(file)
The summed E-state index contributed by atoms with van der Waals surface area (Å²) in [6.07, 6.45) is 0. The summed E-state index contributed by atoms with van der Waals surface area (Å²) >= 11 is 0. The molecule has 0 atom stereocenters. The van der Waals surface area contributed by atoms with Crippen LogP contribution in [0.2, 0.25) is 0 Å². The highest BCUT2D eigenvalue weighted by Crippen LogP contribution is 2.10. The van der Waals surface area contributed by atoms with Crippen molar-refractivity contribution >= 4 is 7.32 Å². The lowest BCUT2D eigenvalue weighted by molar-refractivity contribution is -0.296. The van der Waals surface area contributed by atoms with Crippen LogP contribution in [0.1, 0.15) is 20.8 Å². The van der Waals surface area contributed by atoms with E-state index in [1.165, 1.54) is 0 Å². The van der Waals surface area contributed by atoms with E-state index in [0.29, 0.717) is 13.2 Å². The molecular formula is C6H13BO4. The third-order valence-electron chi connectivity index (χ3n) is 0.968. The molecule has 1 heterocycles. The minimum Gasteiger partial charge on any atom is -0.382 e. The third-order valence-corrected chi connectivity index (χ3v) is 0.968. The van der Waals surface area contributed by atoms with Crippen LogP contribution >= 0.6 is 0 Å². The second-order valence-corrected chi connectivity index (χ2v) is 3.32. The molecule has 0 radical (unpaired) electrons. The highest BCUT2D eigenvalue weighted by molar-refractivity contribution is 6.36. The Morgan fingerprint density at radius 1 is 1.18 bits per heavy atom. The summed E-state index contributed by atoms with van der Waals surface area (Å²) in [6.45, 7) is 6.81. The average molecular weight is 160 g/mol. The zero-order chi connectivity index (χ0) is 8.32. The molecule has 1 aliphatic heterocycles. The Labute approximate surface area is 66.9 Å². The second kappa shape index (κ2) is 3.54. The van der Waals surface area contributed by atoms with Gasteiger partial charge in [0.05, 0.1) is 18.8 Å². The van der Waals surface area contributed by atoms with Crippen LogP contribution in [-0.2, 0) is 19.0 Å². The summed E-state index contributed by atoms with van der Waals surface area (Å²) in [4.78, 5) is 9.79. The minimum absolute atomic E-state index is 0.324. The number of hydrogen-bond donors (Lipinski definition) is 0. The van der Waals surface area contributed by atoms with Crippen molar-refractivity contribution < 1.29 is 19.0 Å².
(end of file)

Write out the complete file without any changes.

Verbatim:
The summed E-state index contributed by atoms with van der Waals surface area (Å²) in [6.07, 6.45) is 0. The summed E-state index contributed by atoms with van der Waals surface area (Å²) >= 11 is 0. The molecule has 0 atom stereocenters. The van der Waals surface area contributed by atoms with Crippen LogP contribution in [0.2, 0.25) is 0 Å². The highest BCUT2D eigenvalue weighted by Crippen LogP contribution is 2.10. The van der Waals surface area contributed by atoms with Crippen molar-refractivity contribution >= 4 is 7.32 Å². The lowest BCUT2D eigenvalue weighted by molar-refractivity contribution is -0.296. The van der Waals surface area contributed by atoms with Crippen LogP contribution in [0.1, 0.15) is 20.8 Å². The van der Waals surface area contributed by atoms with E-state index in [1.165, 1.54) is 0 Å². The van der Waals surface area contributed by atoms with E-state index in [0.29, 0.717) is 13.2 Å². The molecular formula is C6H13BO4. The third-order valence-electron chi connectivity index (χ3n) is 0.968. The molecule has 1 heterocycles. The minimum Gasteiger partial charge on any atom is -0.382 e. The third-order valence-corrected chi connectivity index (χ3v) is 0.968. The van der Waals surface area contributed by atoms with Crippen LogP contribution >= 0.6 is 0 Å². The second-order valence-corrected chi connectivity index (χ2v) is 3.32. The molecule has 0 radical (unpaired) electrons. The highest BCUT2D eigenvalue weighted by molar-refractivity contribution is 6.36. The Morgan fingerprint density at radius 1 is 1.18 bits per heavy atom. The summed E-state index contributed by atoms with van der Waals surface area (Å²) in [6.45, 7) is 6.81. The average molecular weight is 160 g/mol. The zero-order chi connectivity index (χ0) is 8.32. The molecule has 1 aliphatic heterocycles. The Labute approximate surface area is 66.9 Å². The second kappa shape index (κ2) is 3.54. The van der Waals surface area contributed by atoms with Gasteiger partial charge in [0.05, 0.1) is 18.8 Å². The van der Waals surface area contributed by atoms with Crippen LogP contribution in [-0.2, 0) is 19.0 Å². The summed E-state index contributed by atoms with van der Waals surface area (Å²) in [4.78, 5) is 9.79. The minimum absolute atomic E-state index is 0.324. The number of hydrogen-bond donors (Lipinski definition) is 0. The van der Waals surface area contributed by atoms with Crippen molar-refractivity contribution < 1.29 is 19.0 Å².